Why? Seriously - why do you think that? Do you think the authorities planted the bottles to avoid having to evacuate a small section of Setagaya? Its not as if this level is all over the ku, so why go to all the trouble of planting radioactive bottles, calling in the media, making it open and obvious to everyone who watches TV exactly what is going on, if in fact it is all a big cover up? Seems like more trouble than evacuating a few houses to me, if even that was necessary. I dont mean to diss your opinion in any way, I am just genuinely interested in why you think this is a cover up of some sort. I am wondering if I am missing something!

2 ( +2 / -0 )

Nicky.

We agree. Not saying there is no worry and I also took steps for me and my son. Also checking local station(Uni) for readings, etc careful of what I buy. But so far all seems within limits(and I recall chernobyl well as it hit us way too closer than the UK).

Son is fully informed and agrees that there is a heightened risk that can be offset with a good diet, etc and which we should have be doing from the word go.

In the end the cancer as has been posted is a lottery and there are many factors that cause it.

-1 ( +0 / -1 )

The radioactive bottles are not the important part of this article. It is the private community groups exposing 'hot spots' that the J-Gov has been downplaying for too long. It is good to see the J-people calling the J-Gov's bluff. However, on the other hand, I know the community group checking radiation levels in Ibaraki is mostly foreigners and not Japanese.

-4 ( +0 / -4 )

With all the technology available these days why can't the government supply the general public with actual footage of the whole investigation at the house from start to finish? It would be much more convincing than releasing obscure bottle images that have had all of their metadata removed...

-4 ( +0 / -4 )

"Hot spots" is quite funny because it's being overblown by the media and people who think that it's a vast government conspiracy.

No matter where you go in the world, if you take a radiation instrument with you and look around, you'll eventually stumble across something that's above what the background for that area normally is. http://www.nature.com/news/2011/111014/full/news.2011.593.html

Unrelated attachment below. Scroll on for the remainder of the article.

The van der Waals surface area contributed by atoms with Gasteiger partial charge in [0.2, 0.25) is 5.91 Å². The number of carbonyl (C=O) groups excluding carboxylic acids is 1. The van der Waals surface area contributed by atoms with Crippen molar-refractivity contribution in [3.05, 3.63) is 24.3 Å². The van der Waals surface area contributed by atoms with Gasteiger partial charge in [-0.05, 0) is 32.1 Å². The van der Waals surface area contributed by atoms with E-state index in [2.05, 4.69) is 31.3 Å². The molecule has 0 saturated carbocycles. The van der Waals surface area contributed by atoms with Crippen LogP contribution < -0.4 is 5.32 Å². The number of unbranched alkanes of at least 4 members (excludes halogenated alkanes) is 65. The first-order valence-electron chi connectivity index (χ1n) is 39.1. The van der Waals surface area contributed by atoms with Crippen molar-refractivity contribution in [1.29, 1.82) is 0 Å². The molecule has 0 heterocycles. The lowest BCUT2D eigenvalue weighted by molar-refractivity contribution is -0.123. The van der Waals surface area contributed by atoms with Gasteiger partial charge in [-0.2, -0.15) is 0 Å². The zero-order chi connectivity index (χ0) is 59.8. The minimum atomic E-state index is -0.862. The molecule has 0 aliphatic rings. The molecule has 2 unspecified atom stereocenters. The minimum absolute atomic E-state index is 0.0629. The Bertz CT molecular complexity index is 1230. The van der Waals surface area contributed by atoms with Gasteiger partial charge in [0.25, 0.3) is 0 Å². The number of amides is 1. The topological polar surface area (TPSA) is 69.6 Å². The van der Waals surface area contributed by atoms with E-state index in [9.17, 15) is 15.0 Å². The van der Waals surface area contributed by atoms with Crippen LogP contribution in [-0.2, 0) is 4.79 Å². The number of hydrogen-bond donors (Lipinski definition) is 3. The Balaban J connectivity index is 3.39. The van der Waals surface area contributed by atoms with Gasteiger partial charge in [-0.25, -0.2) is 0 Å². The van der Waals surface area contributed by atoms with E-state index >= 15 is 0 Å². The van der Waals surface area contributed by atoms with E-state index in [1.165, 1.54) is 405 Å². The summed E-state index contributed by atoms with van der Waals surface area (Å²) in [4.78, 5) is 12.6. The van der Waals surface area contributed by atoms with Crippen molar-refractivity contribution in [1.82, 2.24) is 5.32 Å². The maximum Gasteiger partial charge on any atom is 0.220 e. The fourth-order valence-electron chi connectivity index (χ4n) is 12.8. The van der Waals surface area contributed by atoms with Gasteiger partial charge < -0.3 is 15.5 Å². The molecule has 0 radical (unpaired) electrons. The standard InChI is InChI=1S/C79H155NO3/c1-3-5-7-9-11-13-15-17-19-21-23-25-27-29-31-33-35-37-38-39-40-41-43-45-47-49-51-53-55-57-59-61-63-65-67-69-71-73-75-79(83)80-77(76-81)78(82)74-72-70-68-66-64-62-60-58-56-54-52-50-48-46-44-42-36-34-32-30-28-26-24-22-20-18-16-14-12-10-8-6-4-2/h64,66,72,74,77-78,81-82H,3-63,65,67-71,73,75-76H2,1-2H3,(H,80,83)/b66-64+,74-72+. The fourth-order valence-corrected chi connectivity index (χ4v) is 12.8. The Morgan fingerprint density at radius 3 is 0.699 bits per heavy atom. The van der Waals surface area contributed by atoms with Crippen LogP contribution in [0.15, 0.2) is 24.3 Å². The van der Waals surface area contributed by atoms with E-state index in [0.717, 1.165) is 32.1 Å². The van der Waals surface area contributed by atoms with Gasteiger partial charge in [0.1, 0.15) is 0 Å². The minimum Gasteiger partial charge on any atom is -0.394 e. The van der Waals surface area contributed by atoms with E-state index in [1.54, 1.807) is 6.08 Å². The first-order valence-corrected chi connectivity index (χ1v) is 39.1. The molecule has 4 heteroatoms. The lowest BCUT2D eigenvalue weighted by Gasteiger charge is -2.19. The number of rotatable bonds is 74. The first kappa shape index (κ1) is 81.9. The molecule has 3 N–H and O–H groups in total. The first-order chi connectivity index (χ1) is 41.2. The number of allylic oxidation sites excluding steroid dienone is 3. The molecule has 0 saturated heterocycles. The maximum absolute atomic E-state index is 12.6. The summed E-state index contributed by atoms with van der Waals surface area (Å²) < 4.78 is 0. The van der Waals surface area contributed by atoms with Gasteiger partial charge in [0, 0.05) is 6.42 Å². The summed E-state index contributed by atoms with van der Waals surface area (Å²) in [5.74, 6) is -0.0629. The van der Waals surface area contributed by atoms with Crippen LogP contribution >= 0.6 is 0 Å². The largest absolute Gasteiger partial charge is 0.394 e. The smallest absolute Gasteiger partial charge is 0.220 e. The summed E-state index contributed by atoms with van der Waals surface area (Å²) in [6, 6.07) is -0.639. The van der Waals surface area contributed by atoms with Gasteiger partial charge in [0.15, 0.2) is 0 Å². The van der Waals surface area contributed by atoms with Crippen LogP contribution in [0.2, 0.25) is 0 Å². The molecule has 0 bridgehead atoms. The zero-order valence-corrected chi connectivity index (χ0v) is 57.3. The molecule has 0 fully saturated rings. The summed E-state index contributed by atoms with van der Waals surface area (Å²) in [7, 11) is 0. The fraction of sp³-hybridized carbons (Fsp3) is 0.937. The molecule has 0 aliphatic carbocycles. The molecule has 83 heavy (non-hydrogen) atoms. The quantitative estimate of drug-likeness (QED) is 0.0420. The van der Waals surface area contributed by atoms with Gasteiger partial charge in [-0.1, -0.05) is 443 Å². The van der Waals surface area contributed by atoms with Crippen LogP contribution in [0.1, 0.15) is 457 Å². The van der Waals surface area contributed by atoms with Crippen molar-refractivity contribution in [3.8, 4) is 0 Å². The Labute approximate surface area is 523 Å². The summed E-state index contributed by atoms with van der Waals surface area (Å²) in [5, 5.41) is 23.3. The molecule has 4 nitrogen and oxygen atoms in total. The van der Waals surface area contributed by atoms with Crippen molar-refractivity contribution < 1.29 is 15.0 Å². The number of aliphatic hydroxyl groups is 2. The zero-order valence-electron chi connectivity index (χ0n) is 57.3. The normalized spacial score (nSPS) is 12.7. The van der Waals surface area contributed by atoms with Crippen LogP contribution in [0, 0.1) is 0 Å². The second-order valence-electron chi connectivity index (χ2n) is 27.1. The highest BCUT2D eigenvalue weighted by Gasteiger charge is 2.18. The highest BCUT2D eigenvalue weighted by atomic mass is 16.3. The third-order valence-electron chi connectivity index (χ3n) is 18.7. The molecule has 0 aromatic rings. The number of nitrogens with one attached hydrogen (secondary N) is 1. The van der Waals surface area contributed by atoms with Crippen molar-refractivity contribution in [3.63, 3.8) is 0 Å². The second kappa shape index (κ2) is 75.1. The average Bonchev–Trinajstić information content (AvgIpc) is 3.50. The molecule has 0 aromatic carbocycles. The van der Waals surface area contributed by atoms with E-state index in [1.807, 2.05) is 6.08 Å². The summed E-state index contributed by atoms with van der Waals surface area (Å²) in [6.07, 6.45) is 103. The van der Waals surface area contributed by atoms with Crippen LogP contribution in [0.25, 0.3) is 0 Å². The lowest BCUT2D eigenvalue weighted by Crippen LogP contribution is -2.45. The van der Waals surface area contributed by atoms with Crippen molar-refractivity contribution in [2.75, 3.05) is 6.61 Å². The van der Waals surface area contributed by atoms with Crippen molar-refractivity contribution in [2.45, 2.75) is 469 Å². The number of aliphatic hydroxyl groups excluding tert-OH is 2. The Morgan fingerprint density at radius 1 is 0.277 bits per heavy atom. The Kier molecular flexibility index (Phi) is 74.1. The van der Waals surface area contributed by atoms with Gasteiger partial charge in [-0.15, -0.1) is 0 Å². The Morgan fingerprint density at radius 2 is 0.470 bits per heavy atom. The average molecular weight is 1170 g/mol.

3 ( +2 / -0 )

In 1943, Dr.Yoshio Nishina, the head of Japan's atomic program during WWII, told a Japanese Army Major General that radium might be used to initiate a fission reaction in uranium. I wouldn't be surprised if the radium belonged to Nishina who was using it to test his theory.

-1 ( +0 / -1 )

So the people complaining that the government didn't find it first are complaining about what? That the government doesn't have as many people in a prefecture as there are residents? If you assign the number of government employees monitoring radiation as a and the number of citizens out doing radiation checks as b, I'd be willing to bet the equation would be somewhere around 10a=b. If I'm close, then the residents are 10 times likely to find a hotspot than the government will.

0 ( +0 / -0 )

Grrr. That should be a=b/10

0 ( +0 / -0 )

When I saw the workers unmasked coming out of the house with the bottles,I knew this story was the biggest fairytale since Adam hooked up with Eve.

What I saw on TV was workers carrying sealed** drums labelled radioactive waste. I'm no expert, but I would have assumed there was no more need for masks if the drums are sealed.

In any case I'll say it again- the idea that various authorities would collaborate to come up with a story like this to cover up a Fukushima-related hotspot in Setagaya is about the most ludicrous conspiracy theory I've ever heard. I have a question for those who think it was a lie- why did the levels of radiation in the area drop so sharply after the bottles were removed? Presumably the groups who alerted the authorities to the have also checked it.

0 ( +0 / -0 )

*to the hotspot

0 ( +0 / -0 )

If it's a "conspiracy" it will be known soon enough if the levels at that spot don't go down.....

0 ( +0 / -0 )

Radium bottles found in Setagaya was located in a BASEMENT 2 METERS AWAY from the reading point of radiation dose with WALLS between it. Does this make sense? Also, the Setagaya hotspot was measured TWICE and it was decontaminated in the FIRST attempt. How could decontamination affect the reading to DECREASE by almost 2 microSv/hr if radium contiued to emit past those walls, 2 meters away, from a basement? The media is omitting vital info on this Fukushima-origin-diffusing reports. We need to remain attentive to these omitted facts.We need to be vigillante.

1 ( +1 / -0 )

Actually, radium causes lung cancer, so I avoid radium hot springs. When radioactivity was first discovered, there were people who believed it might actually be good for health. Until scientists and watch dial painters started dying. The belief in radium hot springs seems to be a folk myth legacy from these early beliefs and void of any scientific rigour. I once proof-read a set of papers for a radium hot spring conference. They were nonsensical, nothing statistically substantiated. The conclusions were "People say they feel good when they take a bath in a radium hot spring."

If there is no concrete slab, just a wood slat floor and tatami, and the walls of the house are merely wood, then I would expect the reading two meters away to remain fairly strong. But if decontamination reduced 2 microSv, they had some problems in addition to the old paint, I would say.

2 ( +2 / -0 )